I loved the steady cam shots, the class struggle taking place at the museum (read: guards are considered sub-human and worthless by the management) not to mention the scooter sequence in the immense archive. Take this, Mister Wiseman!
To do "in the manner of" is limited when this is, in fact, the only way that shows what wanting to do. In this case, to do in "the manner of Wiseman", when only repeats his investigative "démarche", without investing in an editing that enhances a whole made up of blocks- as Wiseman almost always did so brilliantly- only results in a clear display of a tedious indistinction. The painting here is figure without figure.
It's a warning to those who aspire to big & broad acts of freedom: do it, and the aliens from planet germany will come, pin you to the wall, and frame you mercilessly. Thus framed you will marvel at the absurdity of your testimony of human freedom.
Deciding on a desperate, monumental reinvention of one's self, how far do we go? In this case, it's fascinating, watching the frenetic anxiety of these people as they struggle with decisions that most of us would make with confidence, in order to attempt bigger things ... Discomfiture! Anxiety! Compulsion to novelty, but true nature will not accept! Also, this film is very, very quiet.
This film plays up the tensions between past glory and present marketing, empire and republic, opulence and penny-pinching, restoration and corrosion, bureaucracy and humanity. The final image is a wise selection.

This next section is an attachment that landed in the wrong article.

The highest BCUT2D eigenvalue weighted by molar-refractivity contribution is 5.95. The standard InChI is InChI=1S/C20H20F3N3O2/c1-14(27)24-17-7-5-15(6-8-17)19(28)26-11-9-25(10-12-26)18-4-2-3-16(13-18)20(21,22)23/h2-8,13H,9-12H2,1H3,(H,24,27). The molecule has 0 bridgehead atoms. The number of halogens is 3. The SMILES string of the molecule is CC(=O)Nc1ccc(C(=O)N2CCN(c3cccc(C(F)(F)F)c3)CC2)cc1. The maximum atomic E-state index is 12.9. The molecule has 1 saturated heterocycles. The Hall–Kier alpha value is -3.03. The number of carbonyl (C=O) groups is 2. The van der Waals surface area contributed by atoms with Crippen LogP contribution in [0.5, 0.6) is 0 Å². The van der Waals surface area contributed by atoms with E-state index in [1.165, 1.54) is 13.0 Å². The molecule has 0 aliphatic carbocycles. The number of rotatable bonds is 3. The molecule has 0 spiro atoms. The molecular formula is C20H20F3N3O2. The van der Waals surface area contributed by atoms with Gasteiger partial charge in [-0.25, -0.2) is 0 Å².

If you love art this a movie worth watching. It delves into the numerous pieces of historical art that reside in one of Vienna's museums. The art was beautiful. The movie goes into how the museum's inner workings operate. It brings you to question "what was it like back when these pieces of art were new?" Definitely a movie for art and history lovers.
The Kuntsthistorsches, one of the world's most priceless museums in the world, gets a thorough walk-through in this film and offers a perspective people do not often think about. Behind the scenes, museum staff spend countless hours transporting and maintaining the thousands of artifacts at any given time. Many of the montages and long shots of staff emphasis the fragile yet critical bond between the staff and art.
The museum is no less lovely in person. Like it, this film has a cavernous, empty quality-- it's ponderous, free associative, replete with little affecting surprises. When you're there, have Sachertorte at one of the malachite tables in the rotunda.